non-deductible contributions to a Traditional IRA


B

Beliavsky

For households that have maxed out 401(k) contributions and have too
much income to make deductible IRA contributions, I have read
recommendations (at http://www.mymoneyblog.com/archives/2009/03/2008-2009-nondeductible-ira-contribution-limits.html
for example) to contribute to a Traditional IRA and to then convert to
a Roth in 2010. In 2010 there are no income limits on such
conversions.

Is this a good idea? I think it depends in part on what investments
one plans. IMO corporate bonds are an attractive asset class at
present, and they are best held in a tax-deferred account.

What is the chance Congress will change the rules for Roth conversions
in 2010? The linked article says that since Roth conversions generate
revenue in the near term, Congress will probably not change the rule.
 
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J

JoeTaxpayer

Beliavsky said:
For households that have maxed out 401(k) contributions and have too
much income to make deductible IRA contributions, I have read
recommendations (at http://www.mymoneyblog.com/archives/2009/03/2008-2009-nondeductible-ira-contribution-limits.html
for example) to contribute to a Traditional IRA and to then convert to
a Roth in 2010. In 2010 there are no income limits on such
conversions.

Is this a good idea? I think it depends in part on what investments
one plans. IMO corporate bonds are an attractive asset class at
present, and they are best held in a tax-deferred account.

What is the chance Congress will change the rules for Roth conversions
in 2010? The linked article says that since Roth conversions generate
revenue in the near term, Congress will probably not change the rule.
It depends - does the potential depositor to the IRA already have a
deducted IRA balance? If so, the Roth conversion is prorated.
e.g. I have $18,000 balance in my IRA, and no basis. This year I cannot
take any deduction, so I do $2000 in post tax money. In 2010, I cannot
just convert the $2000 tax free, any conversion is 90% taxable. This may
or may not be an issue, just a thing to be aware of.

As far as the congress question, who knows? Can anyone?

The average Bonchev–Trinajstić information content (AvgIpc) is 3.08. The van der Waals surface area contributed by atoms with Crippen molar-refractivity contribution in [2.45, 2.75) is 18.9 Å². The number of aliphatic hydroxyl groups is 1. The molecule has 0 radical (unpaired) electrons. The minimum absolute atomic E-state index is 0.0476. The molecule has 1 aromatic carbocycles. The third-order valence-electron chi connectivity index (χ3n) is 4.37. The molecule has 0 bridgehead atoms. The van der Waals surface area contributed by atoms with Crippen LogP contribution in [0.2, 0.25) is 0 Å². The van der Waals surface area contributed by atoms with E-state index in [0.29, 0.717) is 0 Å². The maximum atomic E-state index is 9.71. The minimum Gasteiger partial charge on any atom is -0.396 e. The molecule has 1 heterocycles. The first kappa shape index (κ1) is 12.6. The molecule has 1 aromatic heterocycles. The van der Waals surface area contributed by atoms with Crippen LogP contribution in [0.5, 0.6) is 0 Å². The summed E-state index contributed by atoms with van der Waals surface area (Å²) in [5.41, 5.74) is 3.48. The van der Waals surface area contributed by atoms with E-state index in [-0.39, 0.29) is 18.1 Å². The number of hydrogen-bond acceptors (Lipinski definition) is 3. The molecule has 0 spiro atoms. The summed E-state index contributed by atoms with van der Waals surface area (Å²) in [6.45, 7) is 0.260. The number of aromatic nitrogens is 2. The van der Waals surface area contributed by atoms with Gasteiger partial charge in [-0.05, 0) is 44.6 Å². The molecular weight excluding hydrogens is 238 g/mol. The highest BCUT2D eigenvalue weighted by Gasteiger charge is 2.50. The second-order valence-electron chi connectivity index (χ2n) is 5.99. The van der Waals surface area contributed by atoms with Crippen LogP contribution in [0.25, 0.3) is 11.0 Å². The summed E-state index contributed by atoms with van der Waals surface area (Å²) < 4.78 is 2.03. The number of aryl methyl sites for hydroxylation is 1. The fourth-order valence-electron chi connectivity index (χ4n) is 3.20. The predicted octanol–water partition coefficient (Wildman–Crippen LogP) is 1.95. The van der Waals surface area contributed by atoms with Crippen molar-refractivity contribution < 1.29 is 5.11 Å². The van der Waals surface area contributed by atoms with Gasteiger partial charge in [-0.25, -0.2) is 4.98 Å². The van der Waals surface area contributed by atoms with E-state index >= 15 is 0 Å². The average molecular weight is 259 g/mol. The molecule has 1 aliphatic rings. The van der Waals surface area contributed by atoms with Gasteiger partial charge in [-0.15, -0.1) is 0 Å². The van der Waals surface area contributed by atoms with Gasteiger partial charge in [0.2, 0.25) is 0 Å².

Joe
 
T

Tad Borek

Beliavsky said:
recommendations to contribute to a Traditional IRA and to then convert to
a Roth in 2010. In 2010 there are no income limits on such
conversions.

Is this a good idea? I think it depends in part on what investments
one plans.

What is the chance Congress will change the rules for Roth conversions
in 2010?
The ideal case is someone with $0 in IRA assets now, who contributes
$10k ($5k self, $5k spouse) for 2008-10, all nondeductible, and then
coverts it all. The contributions establish "IRA basis" so the
conversion would be taxable only to the extent of any income earned. And
if that's a concern for whatever reason, you could leave it in money
market, earning spit until then.

After that you'd have a pool of (ostensibly) tax-free dollars to invest.
It wouldn't matter what you invested in really; tax-free beats taxable,
assuming you don't need the cash for something else and the money will
sit awhile.

As for whether the rule could change - while it's possible I haven't
heard of anything in committee that would mess with it (Roth limits are
a bit obscure, as a tax issue). Over-$250k households do seem to be in
the gunsights though, even if the outcome is potentially better if given
a tax provision like this. It should raise some extra tax revenue in
2010, but at the possible cost of less down the line, with the biggest
benefit falling on higher-net-worth taxpayers. I suspect though that
many who convert would have been better off leaving the dollars as
pre-tax money; on the numbers, most IRAs aren't going to be big enough
to be taxed much during retirement (if at all).

-Tad
 
B

BreadWithSpam

Tad Borek said: